The best antidote to the fragility of ideas is encouragement. In 2015, Doctors Chris Ballance and Tom Harty sat next to the renowned technology veteran and investor Herman Hauser at a Royal Society formal dinner. At the time quantum computing was not yet on the radar of most tech investors, but Hauser (who incidentally founded chip giant ARM) was already fully immersed in the nascent sector. As in any early phase of a new industry, multiple approaches to the conundrum of building an error-free quantum computer were emerging.
However, quantum physicists Ballance and Harty had an original idea that they couldn’t believe anyone else was not testing. While others were experimenting with photonic and superconducting methods of manipulating qubits (a qubit or quantum bit is the basic unit of quantum information, the equivalent of classic computing’s binary ‘bit’), Ballance and Harty’s focus was on atomic ions, which they planned to manipulate with trapped-ion processors. Hauser’s response to this novel approach was a simple and enthusiastic return to the scientific method: “Go and do it then.”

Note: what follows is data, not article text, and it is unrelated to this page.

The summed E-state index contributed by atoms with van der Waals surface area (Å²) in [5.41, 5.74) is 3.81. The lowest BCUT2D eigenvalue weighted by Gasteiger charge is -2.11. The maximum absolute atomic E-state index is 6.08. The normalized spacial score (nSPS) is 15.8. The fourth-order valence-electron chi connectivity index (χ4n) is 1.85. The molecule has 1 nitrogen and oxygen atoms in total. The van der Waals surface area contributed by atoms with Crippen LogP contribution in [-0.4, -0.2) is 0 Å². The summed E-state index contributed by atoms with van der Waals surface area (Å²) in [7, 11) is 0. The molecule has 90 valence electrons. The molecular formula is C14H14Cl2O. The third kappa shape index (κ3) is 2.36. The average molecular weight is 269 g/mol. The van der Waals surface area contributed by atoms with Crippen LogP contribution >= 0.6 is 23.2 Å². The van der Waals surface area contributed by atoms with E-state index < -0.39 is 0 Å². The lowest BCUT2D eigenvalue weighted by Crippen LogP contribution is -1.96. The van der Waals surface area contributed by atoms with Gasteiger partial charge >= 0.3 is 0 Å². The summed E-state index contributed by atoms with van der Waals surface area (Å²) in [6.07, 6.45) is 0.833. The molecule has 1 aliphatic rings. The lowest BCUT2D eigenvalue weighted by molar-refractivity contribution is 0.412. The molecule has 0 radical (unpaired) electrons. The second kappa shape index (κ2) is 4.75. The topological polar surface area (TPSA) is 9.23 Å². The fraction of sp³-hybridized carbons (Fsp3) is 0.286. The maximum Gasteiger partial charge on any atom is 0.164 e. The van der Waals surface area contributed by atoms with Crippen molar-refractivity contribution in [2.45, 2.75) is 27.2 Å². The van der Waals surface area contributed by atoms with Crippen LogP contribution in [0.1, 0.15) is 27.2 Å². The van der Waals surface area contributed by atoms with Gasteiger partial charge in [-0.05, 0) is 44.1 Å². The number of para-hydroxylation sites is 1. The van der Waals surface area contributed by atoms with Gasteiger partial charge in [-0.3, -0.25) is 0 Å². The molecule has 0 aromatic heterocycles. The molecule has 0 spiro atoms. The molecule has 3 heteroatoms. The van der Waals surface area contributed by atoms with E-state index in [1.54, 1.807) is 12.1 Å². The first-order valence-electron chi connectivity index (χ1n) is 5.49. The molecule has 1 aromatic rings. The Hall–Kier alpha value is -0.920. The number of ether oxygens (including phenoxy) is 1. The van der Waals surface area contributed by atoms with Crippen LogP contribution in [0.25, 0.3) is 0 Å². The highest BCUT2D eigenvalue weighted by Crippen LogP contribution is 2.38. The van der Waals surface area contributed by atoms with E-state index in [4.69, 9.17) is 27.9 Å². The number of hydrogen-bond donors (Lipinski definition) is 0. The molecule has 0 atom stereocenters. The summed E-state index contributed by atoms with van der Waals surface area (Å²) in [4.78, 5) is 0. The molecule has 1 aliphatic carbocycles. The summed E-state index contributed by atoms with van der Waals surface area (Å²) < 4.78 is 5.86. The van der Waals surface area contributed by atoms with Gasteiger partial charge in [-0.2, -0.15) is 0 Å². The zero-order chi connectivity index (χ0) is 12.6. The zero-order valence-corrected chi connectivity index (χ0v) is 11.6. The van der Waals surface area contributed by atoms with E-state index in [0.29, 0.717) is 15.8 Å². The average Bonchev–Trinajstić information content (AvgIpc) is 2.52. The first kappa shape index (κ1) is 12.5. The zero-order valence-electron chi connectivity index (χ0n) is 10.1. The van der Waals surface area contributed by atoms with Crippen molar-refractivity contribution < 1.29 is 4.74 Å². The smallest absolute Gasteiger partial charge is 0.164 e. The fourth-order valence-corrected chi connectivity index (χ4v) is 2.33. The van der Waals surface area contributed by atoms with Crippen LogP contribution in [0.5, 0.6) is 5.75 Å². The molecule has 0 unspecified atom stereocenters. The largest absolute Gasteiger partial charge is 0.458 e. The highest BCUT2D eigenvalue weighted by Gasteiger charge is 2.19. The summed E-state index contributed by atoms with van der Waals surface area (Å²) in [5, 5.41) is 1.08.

A quantum marriage of minds
Fast-forward to 2019 and that is exactly what the pair did. Just as the quantum computing world was gaining traction, Ballance and Harty were ready to pull together all they had learned during their Oxford University PhDs (which had been focused on trapped ion quantum computing) and a decade-long working relationship that has endured longer than most marriages. In addition, their credentials were stellar: they had already set world records including the highest-performance quantum logic gates, the longest qubit memory coherence time, and the fastest and highest-performance quantum network. What followed was the pair setting out on an entrepreneurial path to put all they had learned into practice by creating Oxford Ionics.